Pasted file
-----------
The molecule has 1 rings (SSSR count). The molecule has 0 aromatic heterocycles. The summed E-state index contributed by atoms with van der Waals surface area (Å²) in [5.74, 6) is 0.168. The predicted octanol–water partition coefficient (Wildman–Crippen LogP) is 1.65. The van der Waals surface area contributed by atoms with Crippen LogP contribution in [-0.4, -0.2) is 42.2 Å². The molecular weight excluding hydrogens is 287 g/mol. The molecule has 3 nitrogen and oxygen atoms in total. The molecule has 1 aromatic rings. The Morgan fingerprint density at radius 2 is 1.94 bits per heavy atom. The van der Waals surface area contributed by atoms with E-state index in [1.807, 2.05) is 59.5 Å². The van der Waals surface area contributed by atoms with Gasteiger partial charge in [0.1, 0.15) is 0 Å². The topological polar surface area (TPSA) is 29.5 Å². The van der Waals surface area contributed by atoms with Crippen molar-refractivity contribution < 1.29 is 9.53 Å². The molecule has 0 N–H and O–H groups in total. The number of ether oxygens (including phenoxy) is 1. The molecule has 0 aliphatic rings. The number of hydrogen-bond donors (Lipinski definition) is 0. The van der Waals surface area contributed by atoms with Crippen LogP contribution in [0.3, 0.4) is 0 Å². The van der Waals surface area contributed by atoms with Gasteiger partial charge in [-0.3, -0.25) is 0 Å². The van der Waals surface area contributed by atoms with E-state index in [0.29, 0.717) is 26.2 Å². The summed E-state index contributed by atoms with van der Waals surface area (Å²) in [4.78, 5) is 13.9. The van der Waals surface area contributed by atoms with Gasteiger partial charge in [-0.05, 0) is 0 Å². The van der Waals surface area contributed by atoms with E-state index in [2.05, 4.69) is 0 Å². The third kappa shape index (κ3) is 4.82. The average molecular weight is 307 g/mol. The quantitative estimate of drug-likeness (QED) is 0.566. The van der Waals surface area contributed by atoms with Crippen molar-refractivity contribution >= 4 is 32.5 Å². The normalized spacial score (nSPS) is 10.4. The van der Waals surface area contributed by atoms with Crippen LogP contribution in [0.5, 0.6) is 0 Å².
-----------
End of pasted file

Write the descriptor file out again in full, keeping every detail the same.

The molecule has 1 rings (SSSR count). The molecule has 0 aromatic heterocycles. The summed E-state index contributed by atoms with van der Waals surface area (Å²) in [5.74, 6) is 0.168. The predicted octanol–water partition coefficient (Wildman–Crippen LogP) is 1.65. The van der Waals surface area contributed by atoms with Crippen LogP contribution in [-0.4, -0.2) is 42.2 Å². The molecular weight excluding hydrogens is 287 g/mol. The molecule has 3 nitrogen and oxygen atoms in total. The molecule has 1 aromatic rings. The Morgan fingerprint density at radius 2 is 1.94 bits per heavy atom. The van der Waals surface area contributed by atoms with E-state index in [1.807, 2.05) is 59.5 Å². The van der Waals surface area contributed by atoms with Gasteiger partial charge in [0.1, 0.15) is 0 Å². The topological polar surface area (TPSA) is 29.5 Å². The van der Waals surface area contributed by atoms with Crippen molar-refractivity contribution < 1.29 is 9.53 Å². The molecule has 0 N–H and O–H groups in total. The number of ether oxygens (including phenoxy) is 1. The molecule has 0 aliphatic rings. The number of hydrogen-bond donors (Lipinski definition) is 0. The van der Waals surface area contributed by atoms with Crippen LogP contribution in [0.3, 0.4) is 0 Å². The van der Waals surface area contributed by atoms with Gasteiger partial charge in [-0.3, -0.25) is 0 Å². The van der Waals surface area contributed by atoms with E-state index in [0.29, 0.717) is 26.2 Å². The summed E-state index contributed by atoms with van der Waals surface area (Å²) in [4.78, 5) is 13.9. The van der Waals surface area contributed by atoms with Gasteiger partial charge in [-0.05, 0) is 0 Å². The van der Waals surface area contributed by atoms with E-state index in [2.05, 4.69) is 0 Å². The third kappa shape index (κ3) is 4.82. The average molecular weight is 307 g/mol. The quantitative estimate of drug-likeness (QED) is 0.566. The van der Waals surface area contributed by atoms with Crippen molar-refractivity contribution >= 4 is 32.5 Å². The normalized spacial score (nSPS) is 10.4. The van der Waals surface area contributed by atoms with Crippen LogP contribution in [0.5, 0.6) is 0 Å².